Status and trends of global forests
The Food and Agriculture Organization of the United Nations (FAO) released the key findings of the Global Forest Resources Assessment, FRA 2020 on 8th May which examines the status of, and trends in, more than 60 forest-related variables in 236 countries and territories in the period 1990– 2020.
The full report of FRA 2020, including an in-depth analysis and individual reports from the 236 countries and territories covered by the assessment, will be published in June 2020.
The main findings are presented below.
Forests cover nearly one third of land globally
The world has a total forest area of 4.06 billion hectares (ha), which is 31% of the total land area. The tropical domain has the largest proportion of the world’s forests (45 %), followed by the boreal, temperate and subtropical domains.
More than half (54 %) of the world’s forests is in only five countries – the Russian Federation, Brazil, Canada, the United States of America and China.
The rate of net forest loss has decreased
The rate of net forest loss declined from 7.8 million ha per year in 1990–2000 to 5.2 million ha per year in 2000–2010 and 4.7 million ha per year in 2010–2020.
The world has lost 178 million ha of forest since 1990, which is an area about the size of Libya. The rate of net forest loss decreased substantially over the period 1990–2020 due to a reduction in deforestation in some countries, plus increases in forest area in others through afforestation and the natural expansion of forests.
Asia – highest net gain of forest area in 2010-2020
Asia had the highest net gain of forest area in 2010–2020 at 1.2 million ha, followed by Oceania and Europe. Nevertheless, both Europe and Asia recorded substantially lower rates of net gain in 2010–2020 than in 2000–2010.
Africa had the largest annual rate of net forest loss in 2010–2020, at 3.9 million ha, followed by South America, at 2.6 million ha.
Lower annual rate of deforestation
In the most recent five-year period (2015–2020), the annual rate of deforestation was estimated at 10 million ha, down from 12 million ha in 2010–2015.
An estimated 420 million ha of forest has been lost worldwide through deforestation since 1990.
FAO defines deforestation as the conversion of forest to other land uses (regardless of whether it is human-induced).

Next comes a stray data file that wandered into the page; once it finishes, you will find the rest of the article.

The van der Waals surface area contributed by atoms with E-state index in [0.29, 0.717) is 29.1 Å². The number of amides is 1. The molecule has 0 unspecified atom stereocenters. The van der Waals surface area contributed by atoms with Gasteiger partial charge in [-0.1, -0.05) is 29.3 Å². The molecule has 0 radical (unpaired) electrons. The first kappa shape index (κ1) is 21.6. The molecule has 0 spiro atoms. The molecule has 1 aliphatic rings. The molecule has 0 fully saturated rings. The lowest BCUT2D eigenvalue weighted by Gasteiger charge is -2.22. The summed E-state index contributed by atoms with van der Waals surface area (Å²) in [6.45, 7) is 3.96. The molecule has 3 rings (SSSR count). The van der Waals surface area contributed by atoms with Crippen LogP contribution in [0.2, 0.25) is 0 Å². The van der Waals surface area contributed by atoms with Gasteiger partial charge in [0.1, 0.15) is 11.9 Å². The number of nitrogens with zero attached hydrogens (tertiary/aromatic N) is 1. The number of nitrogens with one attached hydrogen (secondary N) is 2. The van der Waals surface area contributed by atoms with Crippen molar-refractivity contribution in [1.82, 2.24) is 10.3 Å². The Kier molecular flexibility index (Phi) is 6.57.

Planted forests area has increased
The area of planted forests has increased by 123 million ha although the rate of increase has slowed in the last ten years. Ninety-three percent (3.75 billion ha) of the forest area worldwide is composed of naturally regenerating forests and 7 % (290 million ha) is planted.
Forest in protected areas has increased
There is an estimated 726 million ha of forest in protected areas worldwide. Of the six major world regions, South America has the highest share of forests in protected areas, at 31% followed by Africa (27%) and Asia (25%).
The area of forest in protected areas globally has increased by 191 million ha since 1990, but the rate of annual increase slowed in 2010–2020.
The world has at least 1 billion ha of primary forest
The world still has at least 1.11 billion ha of primary forest. The area of primary forest has decreased by 81 million ha since 1990, but the rate of loss more than halved in 2010–2020 compared with the previous decade.
Primary forest – is composed of native species in which there are no clearly visible indications of human activities and the ecological processes have not been significantly disturbed. Combined, three countries – Brazil, Canada and the Russian Federation – host more than half (61 %) of the world’s primary forest.
World’s forests are mainly public owned
73% of the world’s forests is under public ownership. 22 % is privately owned, and the ownership of the remainder is categorized as either “unknown” or “other” (the latter mainly comprising forests where ownership is disputed or in transition).
More than 50% of forests in Asia have management plans
Most of the forests in Europe and more than 50% in Asia have management plans; on the other hand, management plans exist for less than 25 percent of forests in Africa and less than 20 percent in South America. The area of forest under management plans is increasing in all regions – globally, it has increased by 233 million ha since 2000, reaching 2.05 billion ha in 2020.
By Belvinder Sron / DCEO